Title: Fairies: The Myth, Legends, & Lore
Author: Skye Alexandra
Publisher: Adams Media
Publication: February 18, 2014
Read: January 2020
Rating: 3 Caffeinated Stars
An enchanting treasury of fairy lore!
Around the corner, behind the bushes, and just out of sight…fairies have spent hundreds of years weaving their way in and out of our homes and gardens to spread their magic. Featuring folklore, mythology, and poetry from around the world, this lovely collection reveals these ethereal spirits’ extraordinary powers and the history behind their existence. From the case of the Cottingley fairies in the early twentieth century, whose photographs fooled thousands (including Arthur Conan Doyle), to the mischievous fairies found in Shakespeare’s A Midsummer Night’s Dream, the fascinating stories surrounding these magical sprites are sure to captivate anyone who has ever dreamed of catching one hiding deep within her flowerbed. Whether you’re interested in exploring the history and culture or just want to learn more about fairies’ powers and trickery, you’ll love plunging into the enchanting tales that bring these whimsical creatures to life.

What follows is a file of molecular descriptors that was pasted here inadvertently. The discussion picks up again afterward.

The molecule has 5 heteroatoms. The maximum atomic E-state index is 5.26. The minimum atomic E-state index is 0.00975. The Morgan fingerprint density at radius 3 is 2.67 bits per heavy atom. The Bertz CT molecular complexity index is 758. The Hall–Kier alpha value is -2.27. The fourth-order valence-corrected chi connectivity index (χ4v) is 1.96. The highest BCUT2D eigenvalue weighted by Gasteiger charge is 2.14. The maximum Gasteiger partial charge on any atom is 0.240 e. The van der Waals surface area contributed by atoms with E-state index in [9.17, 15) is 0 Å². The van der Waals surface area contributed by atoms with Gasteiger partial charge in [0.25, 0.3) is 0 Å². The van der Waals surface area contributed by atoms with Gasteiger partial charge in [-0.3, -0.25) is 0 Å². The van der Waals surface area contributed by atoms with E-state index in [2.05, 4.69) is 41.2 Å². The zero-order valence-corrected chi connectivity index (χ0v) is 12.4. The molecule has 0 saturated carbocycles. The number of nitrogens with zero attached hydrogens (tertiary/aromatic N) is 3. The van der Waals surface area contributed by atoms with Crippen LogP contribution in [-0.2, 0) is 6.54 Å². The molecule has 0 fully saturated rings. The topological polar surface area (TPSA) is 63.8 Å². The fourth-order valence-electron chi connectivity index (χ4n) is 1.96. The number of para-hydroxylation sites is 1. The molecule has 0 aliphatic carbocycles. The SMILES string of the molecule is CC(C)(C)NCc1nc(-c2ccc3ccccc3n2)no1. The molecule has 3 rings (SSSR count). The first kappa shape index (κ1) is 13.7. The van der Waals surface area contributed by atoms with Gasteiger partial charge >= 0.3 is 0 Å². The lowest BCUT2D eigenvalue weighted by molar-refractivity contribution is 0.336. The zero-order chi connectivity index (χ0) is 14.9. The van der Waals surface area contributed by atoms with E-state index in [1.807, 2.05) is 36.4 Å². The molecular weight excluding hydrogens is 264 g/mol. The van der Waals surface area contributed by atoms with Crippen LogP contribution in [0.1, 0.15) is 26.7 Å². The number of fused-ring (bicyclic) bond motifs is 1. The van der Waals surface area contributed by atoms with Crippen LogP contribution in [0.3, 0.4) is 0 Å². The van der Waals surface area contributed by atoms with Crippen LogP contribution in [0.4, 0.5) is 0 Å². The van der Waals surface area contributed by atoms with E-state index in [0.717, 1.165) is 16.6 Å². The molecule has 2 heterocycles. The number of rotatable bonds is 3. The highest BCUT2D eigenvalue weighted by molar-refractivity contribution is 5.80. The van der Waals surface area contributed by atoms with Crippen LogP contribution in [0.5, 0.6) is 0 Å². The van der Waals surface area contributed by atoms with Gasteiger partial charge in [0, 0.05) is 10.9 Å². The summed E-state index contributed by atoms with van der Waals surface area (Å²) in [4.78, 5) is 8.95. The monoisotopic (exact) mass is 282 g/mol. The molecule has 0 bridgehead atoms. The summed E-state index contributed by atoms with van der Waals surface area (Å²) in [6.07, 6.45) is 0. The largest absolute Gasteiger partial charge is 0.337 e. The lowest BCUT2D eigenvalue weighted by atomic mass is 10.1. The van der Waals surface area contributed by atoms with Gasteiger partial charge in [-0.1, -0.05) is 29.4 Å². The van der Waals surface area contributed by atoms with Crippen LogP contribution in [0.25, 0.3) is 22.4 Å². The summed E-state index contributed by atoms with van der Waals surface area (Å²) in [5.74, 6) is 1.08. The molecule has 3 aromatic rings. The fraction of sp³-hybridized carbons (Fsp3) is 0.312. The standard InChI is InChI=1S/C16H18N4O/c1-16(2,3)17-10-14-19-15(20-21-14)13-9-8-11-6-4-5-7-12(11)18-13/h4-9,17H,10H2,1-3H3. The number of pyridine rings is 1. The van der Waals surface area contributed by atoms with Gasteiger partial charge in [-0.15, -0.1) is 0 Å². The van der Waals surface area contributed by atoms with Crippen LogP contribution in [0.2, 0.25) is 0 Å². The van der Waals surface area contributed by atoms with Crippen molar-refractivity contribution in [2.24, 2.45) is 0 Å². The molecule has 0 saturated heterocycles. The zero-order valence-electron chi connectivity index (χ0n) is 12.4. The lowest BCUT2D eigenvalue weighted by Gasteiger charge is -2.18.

Complete with hundreds of lovely illustrations, Fairies reveals the magnificent beauty of these mesmerizing sprites as well as their knack for causing mischief.
I’ve had this book borrowed from Kindle Unlimited for a few months, but I never found the time to read it. As you all by now should know, I love Faeries. I’ve fallen in love with many mythical creatures, but faeries have always had a special place in my heart. Since I started #FaeFriday, I figured it was time to brush up on my faery facts, which is surprisingly nonexistent.
This book will be perfect for anyone who wants to learn more about faeries and fairytales. I have to admit, I wanted more focus on the fae and not on all of the fairytales. Yes, it was fascinating, but at times it felt that the author ran out of things to say on the fair folk.
Though the content was thorough, I wish this book didn’t feel like a chore to read. At times I had to remind myself that I was reading this for pleasure and not for a class. It truly read like a textbook. I appreciated that there were citations, and I’m looking forward to diving into some of the sources she referenced.
Ultimately, if you’re looking for a textbook on fairies and fairytales, this might be a good fit. Want to try this book out? Here’s the buy links!